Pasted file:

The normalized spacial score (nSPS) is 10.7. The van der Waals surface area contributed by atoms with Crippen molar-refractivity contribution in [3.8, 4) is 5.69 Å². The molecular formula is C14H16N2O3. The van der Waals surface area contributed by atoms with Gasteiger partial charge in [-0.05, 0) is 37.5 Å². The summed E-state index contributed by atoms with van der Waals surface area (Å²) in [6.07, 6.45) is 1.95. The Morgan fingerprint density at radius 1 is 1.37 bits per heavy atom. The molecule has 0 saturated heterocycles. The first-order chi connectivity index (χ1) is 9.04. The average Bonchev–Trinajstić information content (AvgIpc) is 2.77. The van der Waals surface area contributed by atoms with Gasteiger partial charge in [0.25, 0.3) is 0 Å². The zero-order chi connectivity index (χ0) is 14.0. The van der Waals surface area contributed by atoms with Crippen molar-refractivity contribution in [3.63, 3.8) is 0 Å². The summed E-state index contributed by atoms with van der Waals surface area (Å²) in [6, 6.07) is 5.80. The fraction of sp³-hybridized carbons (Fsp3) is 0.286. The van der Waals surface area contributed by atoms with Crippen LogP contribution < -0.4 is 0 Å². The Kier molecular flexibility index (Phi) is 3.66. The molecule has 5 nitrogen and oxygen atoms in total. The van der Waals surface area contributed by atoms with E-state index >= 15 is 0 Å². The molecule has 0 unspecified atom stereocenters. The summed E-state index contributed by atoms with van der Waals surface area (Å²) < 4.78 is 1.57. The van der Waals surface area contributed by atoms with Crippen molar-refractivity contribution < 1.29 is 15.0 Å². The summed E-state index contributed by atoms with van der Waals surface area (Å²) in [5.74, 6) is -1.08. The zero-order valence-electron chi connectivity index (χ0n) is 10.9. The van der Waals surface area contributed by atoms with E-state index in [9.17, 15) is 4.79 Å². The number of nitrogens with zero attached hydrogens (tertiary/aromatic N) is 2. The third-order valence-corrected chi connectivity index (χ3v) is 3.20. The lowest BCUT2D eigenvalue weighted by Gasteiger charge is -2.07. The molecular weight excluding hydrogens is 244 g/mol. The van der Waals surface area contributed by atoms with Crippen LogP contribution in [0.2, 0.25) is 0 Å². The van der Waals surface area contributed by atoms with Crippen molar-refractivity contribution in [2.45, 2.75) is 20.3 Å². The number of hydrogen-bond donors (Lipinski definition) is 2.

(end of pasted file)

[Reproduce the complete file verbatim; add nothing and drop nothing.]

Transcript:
The normalized spacial score (nSPS) is 10.7. The van der Waals surface area contributed by atoms with Crippen molar-refractivity contribution in [3.8, 4) is 5.69 Å². The molecular formula is C14H16N2O3. The van der Waals surface area contributed by atoms with Gasteiger partial charge in [-0.05, 0) is 37.5 Å². The summed E-state index contributed by atoms with van der Waals surface area (Å²) in [6.07, 6.45) is 1.95. The Morgan fingerprint density at radius 1 is 1.37 bits per heavy atom. The molecule has 0 saturated heterocycles. The first-order chi connectivity index (χ1) is 9.04. The average Bonchev–Trinajstić information content (AvgIpc) is 2.77. The van der Waals surface area contributed by atoms with Gasteiger partial charge in [0.25, 0.3) is 0 Å². The zero-order chi connectivity index (χ0) is 14.0. The van der Waals surface area contributed by atoms with Crippen molar-refractivity contribution in [3.63, 3.8) is 0 Å². The summed E-state index contributed by atoms with van der Waals surface area (Å²) in [6, 6.07) is 5.80. The fraction of sp³-hybridized carbons (Fsp3) is 0.286. The van der Waals surface area contributed by atoms with Crippen LogP contribution < -0.4 is 0 Å². The Kier molecular flexibility index (Phi) is 3.66. The molecule has 5 nitrogen and oxygen atoms in total. The van der Waals surface area contributed by atoms with E-state index >= 15 is 0 Å². The molecule has 0 unspecified atom stereocenters. The summed E-state index contributed by atoms with van der Waals surface area (Å²) < 4.78 is 1.57. The van der Waals surface area contributed by atoms with Crippen molar-refractivity contribution < 1.29 is 15.0 Å². The summed E-state index contributed by atoms with van der Waals surface area (Å²) in [5.74, 6) is -1.08. The zero-order valence-electron chi connectivity index (χ0n) is 10.9. The van der Waals surface area contributed by atoms with E-state index in [9.17, 15) is 4.79 Å². The number of nitrogens with zero attached hydrogens (tertiary/aromatic N) is 2. The third-order valence-corrected chi connectivity index (χ3v) is 3.20. The lowest BCUT2D eigenvalue weighted by Gasteiger charge is -2.07. The molecular weight excluding hydrogens is 244 g/mol. The van der Waals surface area contributed by atoms with Crippen LogP contribution in [0.2, 0.25) is 0 Å². The van der Waals surface area contributed by atoms with Crippen molar-refractivity contribution in [2.45, 2.75) is 20.3 Å². The number of hydrogen-bond donors (Lipinski definition) is 2.